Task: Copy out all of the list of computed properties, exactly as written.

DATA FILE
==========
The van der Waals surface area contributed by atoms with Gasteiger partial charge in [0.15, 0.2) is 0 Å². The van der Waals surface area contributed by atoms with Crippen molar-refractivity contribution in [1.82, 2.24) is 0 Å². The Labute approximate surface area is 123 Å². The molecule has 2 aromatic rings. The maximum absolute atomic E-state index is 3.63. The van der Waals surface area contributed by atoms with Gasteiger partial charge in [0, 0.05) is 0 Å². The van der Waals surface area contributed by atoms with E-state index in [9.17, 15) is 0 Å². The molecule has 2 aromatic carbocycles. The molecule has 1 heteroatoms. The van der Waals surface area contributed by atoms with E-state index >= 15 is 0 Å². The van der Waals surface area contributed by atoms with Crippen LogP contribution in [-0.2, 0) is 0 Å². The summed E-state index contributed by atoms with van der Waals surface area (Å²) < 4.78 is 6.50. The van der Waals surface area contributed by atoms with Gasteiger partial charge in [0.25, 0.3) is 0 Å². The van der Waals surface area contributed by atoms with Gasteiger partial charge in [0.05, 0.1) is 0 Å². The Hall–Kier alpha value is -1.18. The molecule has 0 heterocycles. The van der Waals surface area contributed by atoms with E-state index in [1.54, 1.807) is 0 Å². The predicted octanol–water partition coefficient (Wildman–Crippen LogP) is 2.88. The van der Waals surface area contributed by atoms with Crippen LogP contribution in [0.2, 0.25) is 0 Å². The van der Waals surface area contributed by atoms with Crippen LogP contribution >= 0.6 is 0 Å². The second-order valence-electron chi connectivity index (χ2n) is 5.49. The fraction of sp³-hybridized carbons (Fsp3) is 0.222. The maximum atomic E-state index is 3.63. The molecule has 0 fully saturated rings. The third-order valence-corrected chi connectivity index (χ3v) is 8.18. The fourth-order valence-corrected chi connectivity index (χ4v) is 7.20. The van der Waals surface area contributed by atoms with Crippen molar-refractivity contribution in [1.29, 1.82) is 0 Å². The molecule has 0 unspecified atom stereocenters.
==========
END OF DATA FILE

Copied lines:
The van der Waals surface area contributed by atoms with Gasteiger partial charge in [0.15, 0.2) is 0 Å². The van der Waals surface area contributed by atoms with Crippen molar-refractivity contribution in [1.82, 2.24) is 0 Å². The Labute approximate surface area is 123 Å². The molecule has 2 aromatic rings. The maximum absolute atomic E-state index is 3.63. The van der Waals surface area contributed by atoms with Gasteiger partial charge in [0, 0.05) is 0 Å². The van der Waals surface area contributed by atoms with E-state index in [9.17, 15) is 0 Å². The molecule has 2 aromatic carbocycles. The molecule has 1 heteroatoms. The van der Waals surface area contributed by atoms with E-state index >= 15 is 0 Å². The van der Waals surface area contributed by atoms with Crippen LogP contribution in [-0.2, 0) is 0 Å². The summed E-state index contributed by atoms with van der Waals surface area (Å²) < 4.78 is 6.50. The van der Waals surface area contributed by atoms with Gasteiger partial charge in [0.25, 0.3) is 0 Å². The van der Waals surface area contributed by atoms with Gasteiger partial charge in [0.05, 0.1) is 0 Å². The Hall–Kier alpha value is -1.18. The molecule has 0 heterocycles. The van der Waals surface area contributed by atoms with E-state index in [1.54, 1.807) is 0 Å². The predicted octanol–water partition coefficient (Wildman–Crippen LogP) is 2.88. The van der Waals surface area contributed by atoms with Crippen LogP contribution in [0.2, 0.25) is 0 Å². The van der Waals surface area contributed by atoms with Crippen LogP contribution >= 0.6 is 0 Å². The second-order valence-electron chi connectivity index (χ2n) is 5.49. The fraction of sp³-hybridized carbons (Fsp3) is 0.222. The maximum atomic E-state index is 3.63. The molecule has 0 fully saturated rings. The third-order valence-corrected chi connectivity index (χ3v) is 8.18. The fourth-order valence-corrected chi connectivity index (χ4v) is 7.20. The van der Waals surface area contributed by atoms with Crippen molar-refractivity contribution in [1.29, 1.82) is 0 Å². The molecule has 0 unspecified atom stereocenters.